By Jason McKeown
I will be honest with you, I feared the worst when it came to this season – and the chief reason for that was Julian Rhodes and Mark Lawn.
The Joint Chairmen’s five-year dual stewardship of Bradford City can be characterised by the hurried implementation and quick demolition of structures and strategies; whilst quickly distancing themselves from any responsibility. Take Rhodes’ blaming of the 2011/12 underperformance on Peter Jackson, at the end of last season. Jackson may not have been up to it as manager, but the 14-game interim period he was employed for, after Peter Taylor quit in February 2011, offered the Chairmen plenty of time to make a considered decision on appointing him permanently.
Then there was the asking of Archie Christie to devise and implement a plan to improve the club, which was seemingly abandoned in the wake of the Scot’s departure. And it all left City going into this season with the pair going back to their Plan A of throwing all available resources at the first team in the hope of a promotion-winning side being instantly assembled – a Plan A that did not work when tried under Stuart McCall or Peter Taylor.
So I looked at this season, not so much fearing that the plan of overspending on the budget wouldn’t work – but worrying what the consequences of failure would be if it didn’t. More cut backs, another manager change – and then what? This season was Rhodes and Lawn’s last chance to prove to me that they do know what is required to produce a successful football club.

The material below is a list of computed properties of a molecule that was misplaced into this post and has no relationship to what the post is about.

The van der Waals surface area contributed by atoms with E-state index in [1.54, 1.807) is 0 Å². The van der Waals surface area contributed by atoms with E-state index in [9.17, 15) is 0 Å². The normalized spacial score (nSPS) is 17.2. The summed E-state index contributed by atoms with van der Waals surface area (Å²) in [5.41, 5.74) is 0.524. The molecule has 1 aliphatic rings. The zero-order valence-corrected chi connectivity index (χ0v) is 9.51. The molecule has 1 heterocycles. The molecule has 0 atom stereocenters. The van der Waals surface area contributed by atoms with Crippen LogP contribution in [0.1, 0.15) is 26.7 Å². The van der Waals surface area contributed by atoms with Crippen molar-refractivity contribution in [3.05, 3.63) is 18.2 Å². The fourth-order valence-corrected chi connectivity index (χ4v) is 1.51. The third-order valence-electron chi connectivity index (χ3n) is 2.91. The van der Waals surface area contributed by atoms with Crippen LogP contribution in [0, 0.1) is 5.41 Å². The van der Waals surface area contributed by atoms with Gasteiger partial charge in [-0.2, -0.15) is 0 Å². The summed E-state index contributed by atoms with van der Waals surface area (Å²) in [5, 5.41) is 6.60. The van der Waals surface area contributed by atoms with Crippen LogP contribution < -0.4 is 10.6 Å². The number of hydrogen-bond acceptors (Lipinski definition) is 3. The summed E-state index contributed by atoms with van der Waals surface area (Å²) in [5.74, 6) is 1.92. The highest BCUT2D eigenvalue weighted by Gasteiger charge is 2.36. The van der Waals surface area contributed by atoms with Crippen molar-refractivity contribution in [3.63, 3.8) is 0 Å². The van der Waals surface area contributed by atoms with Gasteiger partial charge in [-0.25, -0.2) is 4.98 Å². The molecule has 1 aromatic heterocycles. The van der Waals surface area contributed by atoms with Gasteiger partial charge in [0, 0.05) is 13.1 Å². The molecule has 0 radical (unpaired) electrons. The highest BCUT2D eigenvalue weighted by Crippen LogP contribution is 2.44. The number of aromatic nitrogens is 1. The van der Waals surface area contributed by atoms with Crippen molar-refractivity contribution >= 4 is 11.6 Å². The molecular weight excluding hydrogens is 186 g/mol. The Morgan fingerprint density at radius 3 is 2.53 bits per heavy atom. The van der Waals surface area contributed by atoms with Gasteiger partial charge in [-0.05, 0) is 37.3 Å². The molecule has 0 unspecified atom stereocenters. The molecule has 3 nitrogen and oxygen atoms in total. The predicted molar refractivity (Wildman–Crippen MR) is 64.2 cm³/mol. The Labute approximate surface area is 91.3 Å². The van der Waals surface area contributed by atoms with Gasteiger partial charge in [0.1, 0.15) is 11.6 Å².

And so the news that Phil Parkinson has agreed a new contract to remain in charge of City – which will be formally signed next week – has me on my feet applauding Rhodes and Lawn. And I’m really excited about what this decision to stick rather than twist means for the club, and the position it leaves us going into next season.
Regardless of what happens on Saturday, we approach the summer in a position that we have yet to achieve under Rhodes and Lawn – having a consistently strong playing budget. McCall was afforded a contract beyond failing to take City into League One, after spending big in 2008/09; but rather than build on the positives, he had no choice but to rip it all down and start again due to huge cutbacks from overspending. Get rid of four high earners was the mission; but when two could not be pushed out the door, the resources left over, after paying the remaining pair, were too thinly spread for rebuilding a team. McCall could not make more from less.
This time around – and thanks largely to that cup run – Parkinson does not need to bulldozer his squad. He does not need to release half of the players who are out of contract. He does not need to make 10+ summer signings. Whatever the failings of this season’s team, they are relatively small compared to the sides of the three previous seasons. There is certainly nothing to suggest that this group of players would not be good enough for League One. Strengthen rather than rebuild.
The huge improvement Parkinson has delivered this time around, in relation to last year, offers encouragement that he can continue the upwards momentum.